After overcoming all the challenges, the build finally got underway in April 2018.

The project’s construction is unusual, with its envelope being built using ICF. Classed as a ‘modern method of construction,’ hollow expanded polystyrene (EPS) blocks are stacked on site, and reinforced with steel beams that lock them into position. Concrete is then poured into the structure, creating walls that provide high thermal performance.

Thermohouse UK was selected as ICF supplier and installer, as Rik says that he “just couldn’t fault the product.” Due to the “one-stop shop” nature of the method, it wasn’t long after they arrived on site that the shell was complete, taking only eight weeks. “All we had to do was pop in the windows and get the roof up.”

Rik explains why ICF works for self-builds: “You can get the structure up, and then tender out the various pieces of work. For a self-builder it’s a lot more manageable.”


The plan in creating a very thermally efficient and airtight build, assisted by the ICF, was “never to aim for Passivhaus standards,” says Rik, “but to get as near as possible.” Although the goal was to create a pair of sustainable homes, true passive design was not within their budget, and an MVHR ventilation system, which would have been required to meet Passivhaus air-tightness standards, wasn’t feasible. Rik comments: “In an ideal world, we would have met all standards, but sadly in this case it was a bridge too far on the cost side.”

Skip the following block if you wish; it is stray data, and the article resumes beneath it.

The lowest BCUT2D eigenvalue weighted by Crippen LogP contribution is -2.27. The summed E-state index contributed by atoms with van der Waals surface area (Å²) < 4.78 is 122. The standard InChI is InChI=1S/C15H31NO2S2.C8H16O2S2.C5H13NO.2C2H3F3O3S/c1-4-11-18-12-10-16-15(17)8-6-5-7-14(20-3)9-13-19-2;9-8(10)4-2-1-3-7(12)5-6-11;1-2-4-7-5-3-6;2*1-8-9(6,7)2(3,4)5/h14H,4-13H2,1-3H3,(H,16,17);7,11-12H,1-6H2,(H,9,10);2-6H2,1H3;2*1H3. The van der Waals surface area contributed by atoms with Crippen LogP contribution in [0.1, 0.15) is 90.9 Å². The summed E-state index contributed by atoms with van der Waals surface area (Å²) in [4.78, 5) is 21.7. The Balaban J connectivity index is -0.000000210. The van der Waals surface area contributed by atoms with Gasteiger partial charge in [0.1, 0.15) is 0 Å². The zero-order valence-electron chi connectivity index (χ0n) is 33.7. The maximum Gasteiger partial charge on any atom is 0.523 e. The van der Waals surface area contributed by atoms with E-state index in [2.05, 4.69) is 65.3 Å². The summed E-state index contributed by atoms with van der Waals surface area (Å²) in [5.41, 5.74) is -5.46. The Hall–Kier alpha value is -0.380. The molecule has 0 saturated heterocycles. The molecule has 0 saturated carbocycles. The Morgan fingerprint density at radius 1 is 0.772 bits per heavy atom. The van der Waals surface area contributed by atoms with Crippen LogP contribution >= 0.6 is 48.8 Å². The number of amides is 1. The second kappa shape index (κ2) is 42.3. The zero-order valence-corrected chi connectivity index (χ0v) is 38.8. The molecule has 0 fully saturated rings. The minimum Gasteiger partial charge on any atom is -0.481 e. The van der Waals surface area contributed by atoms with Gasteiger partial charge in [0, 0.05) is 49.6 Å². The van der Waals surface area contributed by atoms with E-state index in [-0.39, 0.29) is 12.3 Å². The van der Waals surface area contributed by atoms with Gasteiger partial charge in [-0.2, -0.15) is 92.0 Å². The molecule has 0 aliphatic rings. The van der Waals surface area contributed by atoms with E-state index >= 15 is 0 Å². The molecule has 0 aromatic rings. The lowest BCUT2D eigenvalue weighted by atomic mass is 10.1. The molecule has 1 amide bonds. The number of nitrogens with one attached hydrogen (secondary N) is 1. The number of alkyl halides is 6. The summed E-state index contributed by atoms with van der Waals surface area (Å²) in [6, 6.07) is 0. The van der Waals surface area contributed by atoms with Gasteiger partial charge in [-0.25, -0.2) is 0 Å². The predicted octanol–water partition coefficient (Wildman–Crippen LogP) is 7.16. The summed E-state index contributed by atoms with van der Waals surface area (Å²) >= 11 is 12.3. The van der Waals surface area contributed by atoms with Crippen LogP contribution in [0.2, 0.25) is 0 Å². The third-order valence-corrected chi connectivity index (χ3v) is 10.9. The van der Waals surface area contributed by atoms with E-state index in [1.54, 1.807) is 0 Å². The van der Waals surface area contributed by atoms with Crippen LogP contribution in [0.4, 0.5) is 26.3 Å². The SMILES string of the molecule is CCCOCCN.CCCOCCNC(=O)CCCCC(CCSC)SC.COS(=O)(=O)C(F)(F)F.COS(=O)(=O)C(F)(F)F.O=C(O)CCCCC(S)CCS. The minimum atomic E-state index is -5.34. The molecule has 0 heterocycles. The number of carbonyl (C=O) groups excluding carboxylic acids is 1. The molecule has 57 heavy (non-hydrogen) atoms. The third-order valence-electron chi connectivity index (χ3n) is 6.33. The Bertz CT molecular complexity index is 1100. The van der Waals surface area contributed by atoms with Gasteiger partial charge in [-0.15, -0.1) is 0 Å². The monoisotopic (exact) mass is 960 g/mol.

Instead, the design uses trickle vents within a whole-house ventilation system whereby in moisture- or heat-heavy rooms such as kitchen and bathrooms, a sensor activates so that the air is removed and replaced as needed.

As well as rooflights, solar PVs have been included on the flat roofs to the rear. The panels are currently making enough electricity to export some back to the grid. “Not a huge amount,” admits Rik, “but it helps, and everyone should have panels at the end of the day.” He believes that the PVs would have paid for themselves in about six or seven years.

While not scaling the absolute heights of Passivhaus, the building has achieved a commendable Energy Performance Certificate (EPC) rating of 88 per cent – three points off scoring an A. To help achieve the air-tightness standards they wanted to get to this high rating, they hired a specialist consultant. Rik comments: ”Using ICF gives excellent results, but the crux of the performance relies on the penetrations of the envelope being properly sealed. This is most crucial where drainage and services come into the building.”


Considering the design’s strong focus on energy efficiency, the houses’ look doesn’t scream ‘typical eco-houses.’ In fact, their design incorporates some traditional elements, proportions and well considered detailing which all help to create an attractive result.